CAN/ULC-536-13 (Canadian Annual Fire Alarm Inspection Standard)
DO’S AND DON’T’S
DEBUNKING THE MYTHS & COMMON MISCONCEPTIONS ABOUT END-OF-LINE TESTING!
By Frank Kurz
Common Myths and Misconceptions:
#1 - I don’t have to test end-of-line resistors.
#2 - I don’t have to test end-of-line power supervision relays.
#3 - End-of-Line resistors don’t have to be mounted on a plate.
#4 - I don't ever have to perform voltage drop tests.
Some Battlefield Examples:
This picture depicts a common installation error for end-of-line resistor terminations (they’re “floating” free inside a Listed enclosure). What makes this installation unique is the rather interesting way the “installer” decided to use a Mircom terminal strip. You’ll note the violet and yellow wires are crimped into the connector while the end-of-line resistor is terminated under the screws. The other resistor (at the end of the second set of violet and yellow wires at the lower right) is terminated in the more “traditional” method which employs wire nuts. It’s still wrong!
This is a Notifier 5000 system. The Notification Appliance Circuits are the first eight terminals of the common control board. Terminals 1 & 4 are NAC 1 (IND 1) for Class “B”. For a Class “A” circuit, terminals 2 & 3 provide the alternate path to the notification appliances. Terminals 5 & 8 are NAC 2 (IND 2) for Class “B”. As you can see there’s a resistor across these terminals in addition to the field wiring. We found the end-of-line plate still mounted in a hallway next to a non-functional bell.
INSPECTION STANDARD REQUIREMENTS:
Let's review the relevant sections of CAN/ULC-S536-13 as they apply to end-of-line resistor testing. Section 6.7.11 is entitled CIRCUIT END-OF-LINE DEVICE and it states:
“126.96.36.199 Each input circuit end-of-line device shall be tested for open circuit fault, short circuit fault and ground fault conditions. The results shall be recorded in the Inspection Report. Refer to Appendix C3.2.”
“188.8.131.52 Each output circuit end-of-line device shall be tested for open circuit fault, short circuit fault and ground fault conditions. The results shall be recorded in the Inspection Report. Refer to Appendix C3.2.”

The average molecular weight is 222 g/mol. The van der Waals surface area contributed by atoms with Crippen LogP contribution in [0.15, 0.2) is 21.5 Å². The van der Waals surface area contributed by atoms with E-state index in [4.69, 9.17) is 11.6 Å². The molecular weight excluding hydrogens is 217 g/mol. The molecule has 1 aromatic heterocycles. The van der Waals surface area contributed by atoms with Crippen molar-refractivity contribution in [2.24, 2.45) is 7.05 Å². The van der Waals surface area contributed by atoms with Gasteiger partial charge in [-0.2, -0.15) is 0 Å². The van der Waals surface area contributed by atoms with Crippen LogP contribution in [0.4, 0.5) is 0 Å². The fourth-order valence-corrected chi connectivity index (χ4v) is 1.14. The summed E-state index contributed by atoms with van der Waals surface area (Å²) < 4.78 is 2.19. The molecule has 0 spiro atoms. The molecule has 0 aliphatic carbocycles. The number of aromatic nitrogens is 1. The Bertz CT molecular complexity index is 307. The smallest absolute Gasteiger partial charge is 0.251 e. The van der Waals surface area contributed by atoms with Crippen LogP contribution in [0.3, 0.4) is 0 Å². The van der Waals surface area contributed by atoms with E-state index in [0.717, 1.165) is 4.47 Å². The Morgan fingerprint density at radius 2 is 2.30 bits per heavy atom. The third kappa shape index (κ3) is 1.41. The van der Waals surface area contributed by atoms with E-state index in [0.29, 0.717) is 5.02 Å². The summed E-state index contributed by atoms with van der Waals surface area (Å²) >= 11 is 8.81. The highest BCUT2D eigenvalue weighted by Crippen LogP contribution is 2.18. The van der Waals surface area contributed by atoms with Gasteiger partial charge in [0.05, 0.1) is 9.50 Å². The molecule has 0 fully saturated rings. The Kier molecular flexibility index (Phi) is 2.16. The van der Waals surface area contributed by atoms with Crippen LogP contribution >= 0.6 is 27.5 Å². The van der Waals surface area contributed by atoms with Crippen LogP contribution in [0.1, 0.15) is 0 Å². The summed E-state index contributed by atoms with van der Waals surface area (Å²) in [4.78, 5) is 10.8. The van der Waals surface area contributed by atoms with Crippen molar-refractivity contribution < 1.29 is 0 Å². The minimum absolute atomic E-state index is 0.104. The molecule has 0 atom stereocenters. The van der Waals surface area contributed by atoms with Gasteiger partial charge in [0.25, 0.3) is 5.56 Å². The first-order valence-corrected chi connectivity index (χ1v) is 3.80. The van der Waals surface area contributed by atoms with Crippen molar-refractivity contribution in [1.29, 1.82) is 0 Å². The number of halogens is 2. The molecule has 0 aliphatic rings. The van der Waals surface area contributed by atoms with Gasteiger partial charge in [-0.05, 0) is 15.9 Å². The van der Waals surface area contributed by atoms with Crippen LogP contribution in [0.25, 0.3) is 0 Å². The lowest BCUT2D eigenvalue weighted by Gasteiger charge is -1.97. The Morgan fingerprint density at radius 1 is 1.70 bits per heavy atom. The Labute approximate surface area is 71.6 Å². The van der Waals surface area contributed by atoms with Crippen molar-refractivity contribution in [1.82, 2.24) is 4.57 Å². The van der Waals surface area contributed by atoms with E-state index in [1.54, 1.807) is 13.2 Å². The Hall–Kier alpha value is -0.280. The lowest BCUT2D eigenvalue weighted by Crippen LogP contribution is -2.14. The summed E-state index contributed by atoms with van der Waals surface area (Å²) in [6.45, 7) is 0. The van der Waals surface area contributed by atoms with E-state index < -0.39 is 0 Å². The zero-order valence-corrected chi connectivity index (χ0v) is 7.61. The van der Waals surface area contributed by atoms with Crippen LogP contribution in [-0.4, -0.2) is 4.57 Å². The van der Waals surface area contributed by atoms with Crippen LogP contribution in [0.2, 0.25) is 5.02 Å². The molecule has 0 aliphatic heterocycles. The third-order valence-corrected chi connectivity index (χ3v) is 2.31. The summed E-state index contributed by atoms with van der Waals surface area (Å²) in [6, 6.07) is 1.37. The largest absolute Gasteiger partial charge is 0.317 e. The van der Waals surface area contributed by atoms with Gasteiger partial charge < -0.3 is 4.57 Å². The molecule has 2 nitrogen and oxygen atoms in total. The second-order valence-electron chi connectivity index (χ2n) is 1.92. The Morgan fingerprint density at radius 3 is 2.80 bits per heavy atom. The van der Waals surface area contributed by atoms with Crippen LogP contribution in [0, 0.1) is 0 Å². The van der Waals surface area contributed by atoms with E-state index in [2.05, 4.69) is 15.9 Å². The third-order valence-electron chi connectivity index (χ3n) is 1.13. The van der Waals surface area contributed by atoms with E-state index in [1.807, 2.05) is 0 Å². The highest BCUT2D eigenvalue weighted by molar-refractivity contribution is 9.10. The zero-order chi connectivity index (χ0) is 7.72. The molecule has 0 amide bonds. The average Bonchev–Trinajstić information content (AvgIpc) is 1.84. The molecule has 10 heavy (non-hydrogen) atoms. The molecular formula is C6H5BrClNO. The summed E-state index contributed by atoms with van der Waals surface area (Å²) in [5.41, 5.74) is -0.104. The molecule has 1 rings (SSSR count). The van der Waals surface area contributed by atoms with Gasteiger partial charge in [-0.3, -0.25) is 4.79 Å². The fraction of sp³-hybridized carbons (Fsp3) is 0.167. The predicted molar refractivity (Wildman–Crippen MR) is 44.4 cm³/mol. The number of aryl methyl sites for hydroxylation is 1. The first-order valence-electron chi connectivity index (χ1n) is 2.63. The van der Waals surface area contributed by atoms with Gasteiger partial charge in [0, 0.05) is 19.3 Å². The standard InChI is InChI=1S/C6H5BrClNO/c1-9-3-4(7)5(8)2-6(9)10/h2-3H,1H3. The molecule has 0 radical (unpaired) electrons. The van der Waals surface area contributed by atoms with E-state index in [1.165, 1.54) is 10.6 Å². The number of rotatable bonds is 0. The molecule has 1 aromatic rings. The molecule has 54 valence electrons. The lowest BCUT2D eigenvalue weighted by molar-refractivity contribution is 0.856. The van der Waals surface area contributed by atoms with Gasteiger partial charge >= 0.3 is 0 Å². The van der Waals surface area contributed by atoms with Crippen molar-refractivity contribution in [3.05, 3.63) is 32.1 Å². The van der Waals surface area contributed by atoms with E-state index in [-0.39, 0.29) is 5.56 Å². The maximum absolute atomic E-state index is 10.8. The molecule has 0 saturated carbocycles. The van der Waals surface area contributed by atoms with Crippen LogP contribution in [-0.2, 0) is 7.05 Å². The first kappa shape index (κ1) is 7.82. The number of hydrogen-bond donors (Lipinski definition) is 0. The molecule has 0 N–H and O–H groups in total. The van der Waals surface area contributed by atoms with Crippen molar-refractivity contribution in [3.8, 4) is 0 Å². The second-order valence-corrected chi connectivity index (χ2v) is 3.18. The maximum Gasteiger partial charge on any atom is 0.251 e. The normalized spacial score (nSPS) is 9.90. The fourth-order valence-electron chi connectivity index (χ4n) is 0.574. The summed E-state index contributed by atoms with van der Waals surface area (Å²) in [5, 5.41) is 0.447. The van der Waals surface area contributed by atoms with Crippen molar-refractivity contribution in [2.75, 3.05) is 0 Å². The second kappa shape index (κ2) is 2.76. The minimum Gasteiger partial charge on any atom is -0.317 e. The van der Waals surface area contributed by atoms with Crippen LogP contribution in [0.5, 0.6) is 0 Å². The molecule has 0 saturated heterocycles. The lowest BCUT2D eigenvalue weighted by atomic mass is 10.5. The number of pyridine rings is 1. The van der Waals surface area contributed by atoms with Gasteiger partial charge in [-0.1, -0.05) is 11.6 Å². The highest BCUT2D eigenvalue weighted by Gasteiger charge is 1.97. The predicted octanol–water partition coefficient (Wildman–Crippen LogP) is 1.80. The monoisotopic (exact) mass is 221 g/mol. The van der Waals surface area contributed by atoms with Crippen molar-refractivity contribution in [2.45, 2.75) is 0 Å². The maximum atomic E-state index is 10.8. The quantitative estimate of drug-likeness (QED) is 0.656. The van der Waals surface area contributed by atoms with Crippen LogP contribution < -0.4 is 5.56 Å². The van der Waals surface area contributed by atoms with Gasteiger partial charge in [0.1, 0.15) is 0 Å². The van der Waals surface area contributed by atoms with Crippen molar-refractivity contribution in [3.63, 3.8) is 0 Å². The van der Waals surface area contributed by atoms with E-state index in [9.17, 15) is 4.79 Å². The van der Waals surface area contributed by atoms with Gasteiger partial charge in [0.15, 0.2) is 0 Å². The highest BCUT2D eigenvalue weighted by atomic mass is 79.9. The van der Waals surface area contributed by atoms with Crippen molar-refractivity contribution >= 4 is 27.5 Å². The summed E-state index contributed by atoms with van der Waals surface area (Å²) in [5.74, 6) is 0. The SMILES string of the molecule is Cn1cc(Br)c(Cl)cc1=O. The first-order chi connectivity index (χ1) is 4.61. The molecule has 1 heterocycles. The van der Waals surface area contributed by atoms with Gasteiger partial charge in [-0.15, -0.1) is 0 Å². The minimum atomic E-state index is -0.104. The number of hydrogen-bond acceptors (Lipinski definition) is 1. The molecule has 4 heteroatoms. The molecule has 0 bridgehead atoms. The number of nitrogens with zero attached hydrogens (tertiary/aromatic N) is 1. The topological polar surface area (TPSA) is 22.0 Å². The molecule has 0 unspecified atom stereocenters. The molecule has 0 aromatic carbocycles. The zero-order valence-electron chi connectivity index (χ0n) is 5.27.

“Shall” is an imperative, folks. It’s mentioned FOUR times in these clauses.
INSTALLATION STANDARD REQUIREMENTS:
Let's review the relevant sections of CAN/ULC-S524-14 as they apply to end-of-line resistor installation requirements. Section 10.1 is entitled END-OF-LINE DEVICES and it states:
“10.1.1 Except as permitted by Clause 10.1.2, end-of-line devices for electrical supervision shall be located in a separate enclosure, installed less than 1800 mm above finished floor level measured from the centre of the end-of-line device, and located beyond the last device in the circuit or terminated in a control unit or transponder.
10.1.2 End-of-line devices for one field device on a circuit may be located within that field device provided that the end-of-line voltage can be tested.
10.1.3 End-of-line devices shall have an identifying label securely attached to the front of the cover plate, listing the zone served.
10.1.4 Where end-of-line devices are located witin a field device, as permitted by Clause 10.1.2, an identifying mark visible after installation shall be affixed to the field device.”
Notice how there’s only one “may” in this entire section and it has to do with the location of an end-of-line device connected to a single field device on a circuit.
FIRE CODE REQUIREMENTS:
Let's review the British Columbia Fire Code Division “B” Part 6. Because it's based on the National Fire Code I'm pretty sure the wording and references are good for other provinces. It is where we'll find:
“184.108.40.206 Inspection, Testing and Maintenance
1) Fire alarm systems shall be inspected and tested in conformance with CAN/ULC-S536, “Inspection and Testing of Fire Alarm Systems.”
2) Fire alarm and detection system components shall be accessible for purposes of inspection or maintenance.”
There’s that pesky little “shall” again. What do these clauses mean? Simple! You are in violation of the Fire Code if you are not testing a fire alarm system’s components properly - IN ACCORDANCE WITH THE STANDARD!
DISPELLING THE MYTHS (AND A WARNING FOR TECHNICIANS CONTEMPLATING PRACTICE ON THE DARK SIDE):